Patterns of personality:The Key to effective communication and career fulfilment
Glenford Smith, Career Writer
Here's an interesting question for you: Who at work reminds you of any of the following fictitious people?
John: Loves to talk, be around others and enjoys being the centre of attention.
Janet: Rarely speaks and prefers to be left alone.
Peter: Disorganised, indecisive and spontaneous; leaves things for the last minute but is a master improviser and somehow manages to get things done just in time.
Pauline: Highly meticulous planner; highly disciplined and prefers things to be organised and predictable.
We'll assume you have a few people in mind. Now, if you haven't noticed already, start to pay keen attention to how these individuals interact, generally.
Chances are you may find that people like John and Janet experience frequent conflicts. They generally might not see eye to eye. The same may be true of people like Peter and Pauline.
impact on work relationships
So what does this mean? How is that helpful to you?
The dissimilarities represent fundamental differences in personality. Understanding this difference in yourself and others can make the difference between antagonistic and enjoyable work relationships.
It can also make the difference between exceptional job fulfilment or unbearable career angst. It all depends upon how much your job suits your personality.
Your personality comprises a characteristic pattern of behaviours, attitudes and thinking. It influences how you perceive the world. It causes you to interpret experiences in predictable ways. It also controls how you interact with people.
One scientifically respected framework of personality types is called the Big Five model. It is also called the OCEAN model, which provides a useful mnemonic corresponding to the five dimensions of personality. These are openness, conscientiousness, extroversion, agreeableness and neuroticism.
According to this system, John demonstrates extroverted preferences while Janet is introverted. Pauline's tendencies correspond to the conscientious personality, whereas Peter is the opposite - undirected.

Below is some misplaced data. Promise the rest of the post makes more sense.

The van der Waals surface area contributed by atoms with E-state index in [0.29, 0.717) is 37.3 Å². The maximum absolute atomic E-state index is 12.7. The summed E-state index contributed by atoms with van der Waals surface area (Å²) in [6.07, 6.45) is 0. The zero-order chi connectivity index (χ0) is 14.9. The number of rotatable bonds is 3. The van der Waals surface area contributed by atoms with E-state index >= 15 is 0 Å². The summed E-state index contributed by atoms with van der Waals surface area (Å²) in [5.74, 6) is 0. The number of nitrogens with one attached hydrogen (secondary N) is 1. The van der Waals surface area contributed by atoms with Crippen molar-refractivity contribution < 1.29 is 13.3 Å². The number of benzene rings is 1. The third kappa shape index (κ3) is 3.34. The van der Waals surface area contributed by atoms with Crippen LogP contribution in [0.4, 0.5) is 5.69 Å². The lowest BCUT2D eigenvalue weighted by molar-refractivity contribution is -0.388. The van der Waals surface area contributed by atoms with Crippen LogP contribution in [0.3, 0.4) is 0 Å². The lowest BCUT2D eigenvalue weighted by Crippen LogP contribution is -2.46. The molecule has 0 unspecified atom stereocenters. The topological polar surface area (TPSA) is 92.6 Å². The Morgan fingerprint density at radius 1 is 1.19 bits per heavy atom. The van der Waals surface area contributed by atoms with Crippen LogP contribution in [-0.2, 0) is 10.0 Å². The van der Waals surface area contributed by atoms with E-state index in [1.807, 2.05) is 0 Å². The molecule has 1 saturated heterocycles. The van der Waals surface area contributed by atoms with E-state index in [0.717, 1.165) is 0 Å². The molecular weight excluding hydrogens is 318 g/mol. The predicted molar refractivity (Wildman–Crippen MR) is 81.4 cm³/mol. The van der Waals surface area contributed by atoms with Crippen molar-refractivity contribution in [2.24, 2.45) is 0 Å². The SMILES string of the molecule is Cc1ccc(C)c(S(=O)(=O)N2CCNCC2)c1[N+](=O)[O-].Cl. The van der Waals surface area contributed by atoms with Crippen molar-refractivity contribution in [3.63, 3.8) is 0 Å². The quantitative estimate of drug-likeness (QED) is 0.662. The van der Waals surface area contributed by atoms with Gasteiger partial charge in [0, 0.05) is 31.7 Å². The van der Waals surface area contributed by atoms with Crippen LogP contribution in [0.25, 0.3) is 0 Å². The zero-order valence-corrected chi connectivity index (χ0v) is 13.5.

Improve your knowledge of personality types and immediately enjoy the following advantages:
1 You'll know to choose a job or career which harmonises with your personality. This enables you to play to your strengths while intelligently managing your weaknesses.
Also, if you're a manager or entrepreneur, you will know how to match employees to positions that maximise their natural strengths.
For instance, it would kill an extrovert to have to sit alone in a corner office all day doing an accounting job month after month. The same is true if you assign a confirmed introvert to a job as entertainment coordinator at a hotel.
2 You'll enjoy greater respect and support from your co-workers who will feel that you understand them. You see, not everyone thinks like you and sees the world like you do, so learn to appreciate each co-worker's unique personality.
Someone with a disagreeable personality might seem boisterous, antagonistic and unnecessarily confrontational for example. As a gentle, peace-loving soul, you'll just need to practise adaptability and learn to accept this person. Hint: You won't change him or her.
Glenford Smith is a motivational speaker and success strategist. He is the author of a new book, 'From Problems to Power: How to Win Over Worry and Turn Your Obstacles into Opportunities'. email@example.com.